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Amit Etkin, Alto Neuroscience CEO (Alto via Vimeo)

A star Stan­ford pro­fes­sor leaves his lab for a start­up out to re­make psy­chi­a­try

About five years ago, Amit Etkin had a breakthrough.

The Stanford neurologist, a soft-spoken demi-prodigy who became a professor while still a resident, had been obsessed for a decade with how to better define psychiatric disorders. Drugs for depression or bipolar disorder didn’t work for many patients with the conditions, and he suspected the reason was how traditional diagnoses didn’t actually get at the heart of what was going on in a patient’s brain.

Susan Galbraith, Executive VP, Oncology R&D, AstraZeneca

As­traZeneca on­col­o­gy R&D chief Su­san Gal­braith: 'Y­ou're go­ing to need or­thog­o­nal com­bi­na­tion­s'


Earlier in the week we broadcast our 4th annual European Biopharma Summit with a great lineup of top execs. One of the one-on-one conversations I set up was with Susan Galbraith, the oncology research chief at AstraZeneca. In a wide-ranging discussion, Galbraith reviewed the cancer drug pipeline and key trends influencing development work at the pharma giant. You can watch the video, above, or stick with the script below. — JC

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Roche's Tecen­triq cross­es the fin­ish line first in ad­ju­vant lung can­cer, po­ten­tial­ly kick­ing off gold rush

While falling behind the biggest PD-(L)1 drugs in terms of sales, Roche has looked to carve out a space for its Tecentriq with a growing expertise in lung cancer. The drug will now take an early lead in the sought-after adjuvant setting — but competitors are on the way.

The FDA on Friday approved Tecentriq as an adjuvant therapy for patients with Stage II-IIIA non small cell lung cancer with PD-(L)1 scores greater than or equal to 1, making it the first drug of its kind approved in an early setting that covers around 40% of all NSCLC patients.

Rahul Singhvi, Resilience CEO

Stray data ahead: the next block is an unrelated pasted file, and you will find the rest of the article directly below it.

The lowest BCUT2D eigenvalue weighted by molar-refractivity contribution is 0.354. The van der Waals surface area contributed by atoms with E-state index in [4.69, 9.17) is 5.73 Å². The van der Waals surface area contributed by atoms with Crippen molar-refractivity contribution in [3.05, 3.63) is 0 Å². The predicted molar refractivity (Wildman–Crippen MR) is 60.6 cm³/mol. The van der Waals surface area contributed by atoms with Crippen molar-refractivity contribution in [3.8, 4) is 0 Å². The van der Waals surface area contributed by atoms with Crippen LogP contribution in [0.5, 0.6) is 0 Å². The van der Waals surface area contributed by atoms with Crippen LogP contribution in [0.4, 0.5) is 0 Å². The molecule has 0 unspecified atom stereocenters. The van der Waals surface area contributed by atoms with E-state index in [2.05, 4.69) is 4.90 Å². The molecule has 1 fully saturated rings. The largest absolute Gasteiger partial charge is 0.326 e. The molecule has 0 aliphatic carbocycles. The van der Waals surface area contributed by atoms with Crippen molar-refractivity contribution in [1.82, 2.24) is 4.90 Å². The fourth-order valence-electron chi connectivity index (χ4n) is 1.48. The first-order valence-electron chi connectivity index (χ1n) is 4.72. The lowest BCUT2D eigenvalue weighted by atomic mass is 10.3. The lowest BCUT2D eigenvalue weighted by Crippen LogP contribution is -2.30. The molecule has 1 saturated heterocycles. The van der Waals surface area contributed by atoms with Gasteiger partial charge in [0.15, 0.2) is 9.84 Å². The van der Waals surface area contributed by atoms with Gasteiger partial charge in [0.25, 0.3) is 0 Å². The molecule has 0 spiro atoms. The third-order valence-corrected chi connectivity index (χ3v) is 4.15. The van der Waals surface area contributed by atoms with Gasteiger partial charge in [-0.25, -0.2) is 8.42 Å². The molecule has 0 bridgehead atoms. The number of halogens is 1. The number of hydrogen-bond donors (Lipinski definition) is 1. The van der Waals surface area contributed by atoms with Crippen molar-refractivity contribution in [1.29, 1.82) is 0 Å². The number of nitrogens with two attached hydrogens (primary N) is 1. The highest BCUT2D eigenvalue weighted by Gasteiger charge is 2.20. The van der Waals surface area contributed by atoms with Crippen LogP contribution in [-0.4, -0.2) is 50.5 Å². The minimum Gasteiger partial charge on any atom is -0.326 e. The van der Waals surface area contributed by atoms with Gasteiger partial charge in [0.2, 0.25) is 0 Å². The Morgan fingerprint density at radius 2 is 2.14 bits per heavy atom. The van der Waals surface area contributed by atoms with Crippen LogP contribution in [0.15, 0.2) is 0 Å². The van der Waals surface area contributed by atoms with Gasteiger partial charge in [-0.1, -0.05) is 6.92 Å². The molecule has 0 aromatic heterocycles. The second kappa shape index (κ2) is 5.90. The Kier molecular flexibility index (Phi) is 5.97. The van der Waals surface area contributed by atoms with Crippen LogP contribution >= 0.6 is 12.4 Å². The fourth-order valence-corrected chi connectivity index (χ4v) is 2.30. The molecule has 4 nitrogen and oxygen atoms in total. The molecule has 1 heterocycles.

A Bob Nelsen start­up turns to Har­vard to help sharp­en its tech, in­spir­ing first spin­out

One of Bob Nelsen’s latest projects is headed to Harvard.

Resilience, a company started with the goal of establishing itself as a “one-stop-shop” for companies looking to scale manufacturing, including for hard-to-develop cell and gene therapies, is less than a year old. Friday, it announced a five-year R&D deal with Harvard University that includes $30 million to develop biologics, including vaccines, nucleic acids and cell and gene therapies.

John Oyler, BeiGene CEO (Paul Yeung/Bloomberg via Getty Images)

Bris­tol My­ers wants to pull out of its Abrax­ane deal in Chi­na. BeiGene says no way

A year and a half after Chinese officials ordered BeiGene to stop selling Bristol Myers Squibb’s Abraxane in the wake of an alarming inspection of a US facility, the manufacturing issues at the root of the import suspension still appear unresolved.

And Bristol Myers wants to axe the Abraxane supply deal altogether.

But BeiGene, which is currently in arbitration proceedings against its Big Pharma partner, won’t let it off the hook so easily.

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FDA ad­comm votes unan­i­mous­ly in sup­port of a J&J Covid-19 boost­er two months af­ter one-dose shot

The FDA’s Vaccines and Related Biological Products Advisory Committee (VRBPAC) on Friday voted 19-0 in favor of authorizing a second shot of J&J’s Covid-19 vaccine to follow at least two months after the initial dose.

Regulators don’t have to follow VRBPAC’s recommendation, but they almost always do. Considering that the CDC’s advisory committee has already been set to review the expanded EUA, VRBPAC’s recommendation is likely to be adopted.